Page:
Whether gorgeous or terrifying, these Native American masks reveal a group of cultures on the verge of disappearing forever.
Navajo man, half-length, seated, facing front, wearing a ceremonial mask with feathers and with fir or spruce branches forming a wreath around the shoulders, 1904.Edward Curtis/Library of Congress
Person wearing Mask of Tsunukwalahl, a mythical being, used during the Winter Dance, 1914.Edward Curtis/Library of Congress
Navajo man wearing mask of Ganaskidi, god of harvests, plenty, and of mists, 1905.Edward Curtis/Library of Congress
Koskimo person wearing full-body fur garment, oversized gloves and mask of Hami ("dangerous thing") during the numhlim ceremony, 1914.Edward Curtis/Library of Congress
Tonenili-Navajo, dressed in spruce branches, 1904-1905.Edward Curtis/Library of Congress
Kwakiutl person wearing a mask of the mythical creature Pgwis (man of the sea), 1914.Edward Curtis/Library of Congress
Navajo man wearing leather mask with basket cap, fur ruff, nude torso painted with white lines, 1904-1905.Edward Curtis/Library of Congress
Ceremonial mask worn by a dancer portraying the hunter in Bella Bella mythology who killed the giant man-eating octopus. The dance was performed during Tluwulahu, a four-day ceremony prior to the Winter Dance, 1914.Edward Curtis/Library of Congress
Navajo man wearing dark mask, fur ruff, paint on torso, 1904-1905.Edward Curtis/Library of Congress
A Navajo man, full-length, in ceremonial dress including mask and body paint, 1904.Edward Curtis/Library of Congress
Dancer wearing raven mask with coat of cormorant skins during the numhlin ceremony, 1914.Edward Curtis/Library of Congress
Dancer wearing oversize mask, three rings of feathers in front of clothing, holding a rattle, 1913.Edward Curtis/Library of Congress
Navajo man bedecked in hemlock boughs and mask of a clown associated with the mischievous rain god Tonenili, "Water Sprinkler," 1905.Edward Curtis/Library of Congress
Kwakiutl person wearing an oversize mask and hands representing a forest spirit, Nuhlimkilaka ("bringer of confusion"), 1914.Edward Curtis/Library of Congress
Man dressed in a full-body bear costume. The bear had the duty of guarding the dance house, 1914.Edward Curtis/Library of Congress
Navajo man wearing dark leather mask, fur ruff, cloth girdle, silver concho belt and necklaces, 1904-1905.Edward Curtis/Library of Congress
Dancer representing Paqusilahl ("man of the ground embodiment"), wearing a mask and shirt covered with hemlock boughs, representing paqus, a wild man of the woods, 1914.Edward Curtis/Library of Congress
Navajo man wearing mask of Haschebaad, a benevolent female deity, 1905.Edward Curtis/Library of Congress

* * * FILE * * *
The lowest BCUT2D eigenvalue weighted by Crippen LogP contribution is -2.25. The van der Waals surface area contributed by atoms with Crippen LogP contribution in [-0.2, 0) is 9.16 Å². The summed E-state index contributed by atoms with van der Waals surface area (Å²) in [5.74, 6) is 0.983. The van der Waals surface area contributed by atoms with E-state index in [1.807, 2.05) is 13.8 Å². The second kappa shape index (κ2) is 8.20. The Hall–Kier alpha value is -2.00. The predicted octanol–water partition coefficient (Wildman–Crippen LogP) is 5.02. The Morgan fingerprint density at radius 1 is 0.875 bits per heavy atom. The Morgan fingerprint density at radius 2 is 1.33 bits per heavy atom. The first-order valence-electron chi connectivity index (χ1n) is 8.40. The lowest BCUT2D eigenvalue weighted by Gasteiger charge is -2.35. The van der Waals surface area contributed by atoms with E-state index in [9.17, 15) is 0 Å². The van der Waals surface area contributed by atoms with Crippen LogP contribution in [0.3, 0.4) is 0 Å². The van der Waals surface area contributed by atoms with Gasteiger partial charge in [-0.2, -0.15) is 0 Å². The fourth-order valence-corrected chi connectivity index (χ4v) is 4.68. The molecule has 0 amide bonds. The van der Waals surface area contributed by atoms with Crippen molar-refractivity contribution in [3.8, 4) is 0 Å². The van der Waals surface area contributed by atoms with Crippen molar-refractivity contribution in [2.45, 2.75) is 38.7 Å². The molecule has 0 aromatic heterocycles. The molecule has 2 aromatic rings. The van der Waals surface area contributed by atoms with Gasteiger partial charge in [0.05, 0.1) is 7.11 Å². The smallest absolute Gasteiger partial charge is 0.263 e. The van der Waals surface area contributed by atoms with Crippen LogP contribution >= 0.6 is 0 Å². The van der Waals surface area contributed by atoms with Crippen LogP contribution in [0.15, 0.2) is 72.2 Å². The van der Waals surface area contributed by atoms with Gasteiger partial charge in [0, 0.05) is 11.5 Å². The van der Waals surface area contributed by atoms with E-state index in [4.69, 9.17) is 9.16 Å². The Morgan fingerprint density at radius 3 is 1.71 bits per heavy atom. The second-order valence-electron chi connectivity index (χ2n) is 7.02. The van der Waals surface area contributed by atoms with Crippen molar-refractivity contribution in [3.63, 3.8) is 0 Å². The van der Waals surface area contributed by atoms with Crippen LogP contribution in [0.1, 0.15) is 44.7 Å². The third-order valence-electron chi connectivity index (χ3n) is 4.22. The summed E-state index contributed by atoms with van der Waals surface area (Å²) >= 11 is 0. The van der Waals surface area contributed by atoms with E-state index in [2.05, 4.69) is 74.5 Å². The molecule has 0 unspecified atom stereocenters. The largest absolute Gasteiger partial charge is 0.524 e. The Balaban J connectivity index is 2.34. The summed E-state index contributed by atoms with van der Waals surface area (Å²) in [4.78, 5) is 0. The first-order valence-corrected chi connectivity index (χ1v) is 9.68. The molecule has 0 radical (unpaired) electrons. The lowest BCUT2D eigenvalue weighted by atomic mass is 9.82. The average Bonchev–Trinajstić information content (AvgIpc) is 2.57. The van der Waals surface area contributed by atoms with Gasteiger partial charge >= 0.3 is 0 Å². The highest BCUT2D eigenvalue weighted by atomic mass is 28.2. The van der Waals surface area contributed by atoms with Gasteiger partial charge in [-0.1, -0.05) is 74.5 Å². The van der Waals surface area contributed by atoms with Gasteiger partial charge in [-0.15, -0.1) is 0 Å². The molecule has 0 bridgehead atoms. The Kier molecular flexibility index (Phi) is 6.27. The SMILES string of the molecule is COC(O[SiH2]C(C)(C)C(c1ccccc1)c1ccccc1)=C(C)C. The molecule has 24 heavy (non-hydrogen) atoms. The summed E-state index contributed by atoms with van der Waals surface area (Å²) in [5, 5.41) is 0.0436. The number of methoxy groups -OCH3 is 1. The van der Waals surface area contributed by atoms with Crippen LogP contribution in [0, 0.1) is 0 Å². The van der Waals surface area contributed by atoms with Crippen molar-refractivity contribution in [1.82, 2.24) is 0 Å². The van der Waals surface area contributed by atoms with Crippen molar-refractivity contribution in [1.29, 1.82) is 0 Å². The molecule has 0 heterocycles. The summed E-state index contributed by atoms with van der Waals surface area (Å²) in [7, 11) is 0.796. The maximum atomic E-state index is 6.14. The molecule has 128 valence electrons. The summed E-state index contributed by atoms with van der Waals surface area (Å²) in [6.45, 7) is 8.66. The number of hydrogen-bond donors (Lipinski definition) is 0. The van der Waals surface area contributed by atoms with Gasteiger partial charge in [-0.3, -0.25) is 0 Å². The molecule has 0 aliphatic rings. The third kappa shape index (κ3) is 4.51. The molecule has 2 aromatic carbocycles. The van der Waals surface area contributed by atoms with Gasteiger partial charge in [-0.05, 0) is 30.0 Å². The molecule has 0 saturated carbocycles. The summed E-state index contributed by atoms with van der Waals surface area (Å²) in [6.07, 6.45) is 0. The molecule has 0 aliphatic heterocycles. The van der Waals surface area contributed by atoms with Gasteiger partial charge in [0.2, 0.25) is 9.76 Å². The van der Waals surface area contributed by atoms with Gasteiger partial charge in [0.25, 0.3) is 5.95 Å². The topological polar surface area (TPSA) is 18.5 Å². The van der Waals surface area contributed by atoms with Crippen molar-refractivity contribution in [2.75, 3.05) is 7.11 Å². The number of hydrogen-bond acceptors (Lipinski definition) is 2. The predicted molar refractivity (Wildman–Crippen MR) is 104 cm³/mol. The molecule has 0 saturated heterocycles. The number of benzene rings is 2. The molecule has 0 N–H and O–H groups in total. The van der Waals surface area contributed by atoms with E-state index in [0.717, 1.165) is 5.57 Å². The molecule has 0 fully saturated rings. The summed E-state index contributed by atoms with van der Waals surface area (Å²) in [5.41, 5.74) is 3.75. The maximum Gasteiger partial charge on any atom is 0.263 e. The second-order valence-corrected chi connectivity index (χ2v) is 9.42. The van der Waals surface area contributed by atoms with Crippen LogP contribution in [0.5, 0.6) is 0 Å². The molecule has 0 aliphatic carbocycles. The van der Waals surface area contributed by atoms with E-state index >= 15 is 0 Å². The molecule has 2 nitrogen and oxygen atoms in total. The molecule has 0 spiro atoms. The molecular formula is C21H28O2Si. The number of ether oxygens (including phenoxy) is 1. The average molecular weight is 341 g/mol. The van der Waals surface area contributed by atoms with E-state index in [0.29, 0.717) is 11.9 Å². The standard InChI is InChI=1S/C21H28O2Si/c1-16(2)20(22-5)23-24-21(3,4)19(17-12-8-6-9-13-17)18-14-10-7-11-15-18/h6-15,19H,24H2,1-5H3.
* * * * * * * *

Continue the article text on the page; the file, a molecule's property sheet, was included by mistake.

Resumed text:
During the winter ceremony, Kwakiutl dancers wearing masks and costumes crouch in foreground with others behind them. The chief on the far left holds a speaker's staff. Three totem poles in background, 1914.Edward Curtis/Library of Congress
Ceremonial dancer, full-length portrait, standing, wearing mask and a fur garments during the Winter Dance ceremony, 1914.Edward Curtis/Library of Congress
A ceremonial mask of Nunivak, 1929.Edward Curtis/Library of Congress
Person wearing ceremonial mask of the Nuhlimahla during the Winter Dance ceremony. These characters impersonated fools and were noted for their devotion to filth and disorder, 1914.Edward Curtis/Library of Congress
Woman wearing a fringed Chilkat blanket, a hamatsa neckring and mask representing deceased relative who had been a shaman, 1914.Edward Curtis/Library of Congress
Two Native American men in costumes wearing horns of buffaloes, 1927.Edward Curtis/Library of Congress
Sisiutl, one of the main dancers in the Winter Dance ceremonies, wearing a double-headed serpent mask and shirt made of hemlock boughs, 1914.Edward Curtis/Library of Congress
The essential irony of most any mask is that it doesn't actually conceal its wearer from the world, but instead expresses both their inner self and their culture better than their bare face ever could. While that may be less true today — as many modern masks are used for fun — it was certainly true of these Native American masks from the early 1900s.
From the Navajo to the Koskimo to the Kwakiutl and beyond, many Indigenous tribes across the Americas have historically placed great social and cultural importance on masks. Some are used in storytelling, while others are used in spiritual ceremonies. Yet others are used in dances.
Whatever their purpose, there's no doubt that these Native American masks are visually arresting. But for Indigenous people, these masks are so much more than just artistic creations. Among many tribes, these masks are sacred. In some cases, they may even be considered living entities.
But in the early 20th century, many of these cultural heirlooms were at risk of vanishing forever. At the time, the U.S. government was pushing hard for the disappearance of the cultures and tribes that these masks represented. From reservations to assimilation schools, white authorities were determined to force Native Americans into white society at any cost.
Around the same time, a photographer named Edward Curtis was determined to capture as many pictures of diverse Indigenous tribes as he could before their unique cultures were nearly wiped out forever. And in some of these photos, Native American masks made an appearance.
Take a look at some of Curtis' photos of these artifacts in the gallery above, along with minimally edited versions of his original photo captions.
After looking through these pictures of Native American masks, check out nine Native American women who have gone tragically overlooked in the history books. Then, read up on the Native American genocide.